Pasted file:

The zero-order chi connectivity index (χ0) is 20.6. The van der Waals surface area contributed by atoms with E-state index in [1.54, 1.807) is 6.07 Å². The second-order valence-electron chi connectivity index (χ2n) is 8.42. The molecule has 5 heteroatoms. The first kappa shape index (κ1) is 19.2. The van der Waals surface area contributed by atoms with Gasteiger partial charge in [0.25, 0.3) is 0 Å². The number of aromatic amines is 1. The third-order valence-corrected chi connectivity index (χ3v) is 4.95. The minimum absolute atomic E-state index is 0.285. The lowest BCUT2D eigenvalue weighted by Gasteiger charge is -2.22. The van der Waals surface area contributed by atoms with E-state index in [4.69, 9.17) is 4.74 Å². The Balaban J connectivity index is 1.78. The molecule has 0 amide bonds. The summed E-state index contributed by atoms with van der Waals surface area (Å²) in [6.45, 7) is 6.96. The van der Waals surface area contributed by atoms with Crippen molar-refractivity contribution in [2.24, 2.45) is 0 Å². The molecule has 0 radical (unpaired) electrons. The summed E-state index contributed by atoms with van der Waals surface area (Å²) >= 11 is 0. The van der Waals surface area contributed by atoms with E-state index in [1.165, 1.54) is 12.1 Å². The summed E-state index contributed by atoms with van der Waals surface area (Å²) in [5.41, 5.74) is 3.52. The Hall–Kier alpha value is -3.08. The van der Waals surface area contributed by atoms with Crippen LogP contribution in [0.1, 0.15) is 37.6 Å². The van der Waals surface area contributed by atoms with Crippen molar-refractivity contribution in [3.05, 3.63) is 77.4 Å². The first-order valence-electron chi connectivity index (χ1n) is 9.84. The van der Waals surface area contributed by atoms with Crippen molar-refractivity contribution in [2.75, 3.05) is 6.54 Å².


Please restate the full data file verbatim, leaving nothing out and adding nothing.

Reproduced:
The zero-order chi connectivity index (χ0) is 20.6. The van der Waals surface area contributed by atoms with E-state index in [1.54, 1.807) is 6.07 Å². The second-order valence-electron chi connectivity index (χ2n) is 8.42. The molecule has 5 heteroatoms. The first kappa shape index (κ1) is 19.2. The van der Waals surface area contributed by atoms with Gasteiger partial charge in [0.25, 0.3) is 0 Å². The number of aromatic amines is 1. The third-order valence-corrected chi connectivity index (χ3v) is 4.95. The minimum absolute atomic E-state index is 0.285. The lowest BCUT2D eigenvalue weighted by Gasteiger charge is -2.22. The van der Waals surface area contributed by atoms with E-state index in [4.69, 9.17) is 4.74 Å². The Balaban J connectivity index is 1.78. The molecule has 0 amide bonds. The summed E-state index contributed by atoms with van der Waals surface area (Å²) in [6.45, 7) is 6.96. The van der Waals surface area contributed by atoms with Crippen molar-refractivity contribution in [2.24, 2.45) is 0 Å². The molecule has 0 radical (unpaired) electrons. The summed E-state index contributed by atoms with van der Waals surface area (Å²) >= 11 is 0. The van der Waals surface area contributed by atoms with E-state index in [1.165, 1.54) is 12.1 Å². The summed E-state index contributed by atoms with van der Waals surface area (Å²) in [5.41, 5.74) is 3.52. The Hall–Kier alpha value is -3.08. The van der Waals surface area contributed by atoms with Crippen LogP contribution in [0.1, 0.15) is 37.6 Å². The van der Waals surface area contributed by atoms with Crippen molar-refractivity contribution in [3.05, 3.63) is 77.4 Å². The first-order valence-electron chi connectivity index (χ1n) is 9.84. The van der Waals surface area contributed by atoms with Crippen molar-refractivity contribution in [2.75, 3.05) is 6.54 Å².